The Filson Historical Society
(originally named the Filson Club
) is a historical society located in the Old Louisville
neighborhood of Louisville, Kentucky
. The organization was founded in 1884 and named after early Kentucky explorer John Filson
, who wrote The Discovery, Settlement, and Present State of Kentucke
, which included one of the first maps of the state. The Filson's extensive collections focus on Kentucky, the Upper South, and the Ohio River Valley. Its research facilities include a manuscript collection as well as a library that includes rare books, periodicals, maps, and other published materials. The Filson also maintains a small museum. One intriguing possession of the museum is a section of American beech
tree trunk, with the carved legend "D. Boon kilt a bar 1803."
The Durrett years
The Filson's primary founder was Col. Reuben T. Durrett. After retiring from his law practice, Durrett devoted his attention to collecting and preserving Kentucky history. With interests in manuscripts, published materials, portraiture, and artifacts, Durrett's collecting habits formed the basis for what the Filson collects to present day. In 1884, Durrett and nine other prominent Louisvillians, including Gen. Basil W. Duke and Richard H. Collins founded the Filson Club, as an organization to preserve Kentucky's past.
For almost thirty years, Reuben Durrett served as the president of the Filson. The Filson's collections were stored in Durrett's home along with his personal library. While this arrangement was convenient at first, it proved problematic as Durrett grew older. In the early 1910s, Durrett suffered from a series of strokes, and as his health declined, he became concerned about the fate of his collection. In 1912, he sold his collection to the University of Chicago. However, most of the Filson's holdings, which were not part of the purchase, went to Chicago as well. The Filson was forced to start again.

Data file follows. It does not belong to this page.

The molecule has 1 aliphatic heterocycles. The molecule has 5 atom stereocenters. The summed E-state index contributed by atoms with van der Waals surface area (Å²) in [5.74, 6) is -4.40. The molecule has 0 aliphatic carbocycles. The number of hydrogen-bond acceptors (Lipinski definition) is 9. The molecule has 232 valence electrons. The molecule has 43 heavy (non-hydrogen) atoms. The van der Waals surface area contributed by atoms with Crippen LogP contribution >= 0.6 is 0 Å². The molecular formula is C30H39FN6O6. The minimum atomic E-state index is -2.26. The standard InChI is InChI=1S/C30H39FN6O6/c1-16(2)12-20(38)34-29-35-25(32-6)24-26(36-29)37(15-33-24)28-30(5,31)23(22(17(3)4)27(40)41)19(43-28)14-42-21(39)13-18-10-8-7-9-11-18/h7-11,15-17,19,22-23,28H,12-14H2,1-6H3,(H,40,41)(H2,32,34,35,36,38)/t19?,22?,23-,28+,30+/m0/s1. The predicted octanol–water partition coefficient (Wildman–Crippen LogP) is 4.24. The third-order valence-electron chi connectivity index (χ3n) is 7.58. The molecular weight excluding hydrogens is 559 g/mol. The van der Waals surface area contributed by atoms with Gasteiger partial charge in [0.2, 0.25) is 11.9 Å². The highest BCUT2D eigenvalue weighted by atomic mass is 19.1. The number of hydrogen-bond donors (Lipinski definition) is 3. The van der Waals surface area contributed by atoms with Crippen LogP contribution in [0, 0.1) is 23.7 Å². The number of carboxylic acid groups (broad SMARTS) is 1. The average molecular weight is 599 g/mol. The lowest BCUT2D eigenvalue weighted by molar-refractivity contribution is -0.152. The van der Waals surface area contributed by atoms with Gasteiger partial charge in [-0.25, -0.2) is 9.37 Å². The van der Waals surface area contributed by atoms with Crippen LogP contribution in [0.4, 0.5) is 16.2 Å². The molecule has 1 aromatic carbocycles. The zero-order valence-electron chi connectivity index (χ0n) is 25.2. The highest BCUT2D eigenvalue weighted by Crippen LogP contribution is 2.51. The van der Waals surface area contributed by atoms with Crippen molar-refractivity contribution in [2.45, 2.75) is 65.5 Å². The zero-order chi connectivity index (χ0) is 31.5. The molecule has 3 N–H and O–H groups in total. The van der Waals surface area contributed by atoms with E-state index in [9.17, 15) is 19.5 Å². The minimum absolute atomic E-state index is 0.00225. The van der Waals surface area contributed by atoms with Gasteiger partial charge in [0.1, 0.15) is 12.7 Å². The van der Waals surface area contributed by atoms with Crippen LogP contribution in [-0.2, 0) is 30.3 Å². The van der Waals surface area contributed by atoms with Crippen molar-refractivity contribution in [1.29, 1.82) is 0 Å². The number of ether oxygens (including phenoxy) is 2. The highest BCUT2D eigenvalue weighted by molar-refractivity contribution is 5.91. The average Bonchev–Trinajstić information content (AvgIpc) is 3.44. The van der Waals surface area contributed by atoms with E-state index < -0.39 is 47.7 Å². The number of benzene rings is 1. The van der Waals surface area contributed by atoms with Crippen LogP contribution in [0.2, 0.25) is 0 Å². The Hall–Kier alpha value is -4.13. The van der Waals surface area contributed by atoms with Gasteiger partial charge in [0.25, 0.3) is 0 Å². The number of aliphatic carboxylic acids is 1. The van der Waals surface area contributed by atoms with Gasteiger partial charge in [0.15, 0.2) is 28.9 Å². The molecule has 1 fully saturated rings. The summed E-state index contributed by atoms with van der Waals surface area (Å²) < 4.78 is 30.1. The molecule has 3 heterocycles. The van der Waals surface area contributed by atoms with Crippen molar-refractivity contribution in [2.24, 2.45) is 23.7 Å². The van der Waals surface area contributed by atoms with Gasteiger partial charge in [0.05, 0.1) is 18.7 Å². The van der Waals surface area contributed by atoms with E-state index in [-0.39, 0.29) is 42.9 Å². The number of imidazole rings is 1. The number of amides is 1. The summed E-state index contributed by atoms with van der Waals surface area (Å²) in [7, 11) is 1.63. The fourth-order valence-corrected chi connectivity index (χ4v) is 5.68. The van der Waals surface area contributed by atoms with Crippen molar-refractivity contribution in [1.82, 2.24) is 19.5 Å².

R. C. Ballard Thruston revives the Filson
R. C. Ballard Thruston was another prominent Louisvillian with a strong interest in Kentucky history. An heir to the Ballard flour fortune, Thruston spent much of his time traveling the world and collecting manuscripts, portraits, and other material related to Kentucky. After becoming president of the Filson in 1923, Thruston worked diligently to revive the Filson and its collections. During his presidency, the Filson moved into a permanent location on Breckinridge
Street and first published a scholarly journal, The History Quarterly
(later The Filson Club History Quarterly
, and presently, Ohio Valley History
). When Thruston died in 1946, he left a strong historical society that no longer relied on one man to carry it.
The modern Filson
Since 1946, the Filson has relocated to Third Street and has amassed a collection of over 1.5 million manuscript items and over 50,000 volumes in the library. Additionally, it has accumulated an impressive collection of Ohio Valley portraits and over ten thousand museum artifacts. The general public has access to the Filson's vast resources, which provide valuable source material for books, articles, dissertations, coffee table books, and other work.
In 1986, the Filson moved to its current location on Third Street in Old Louisville.
Prominent members of The Filson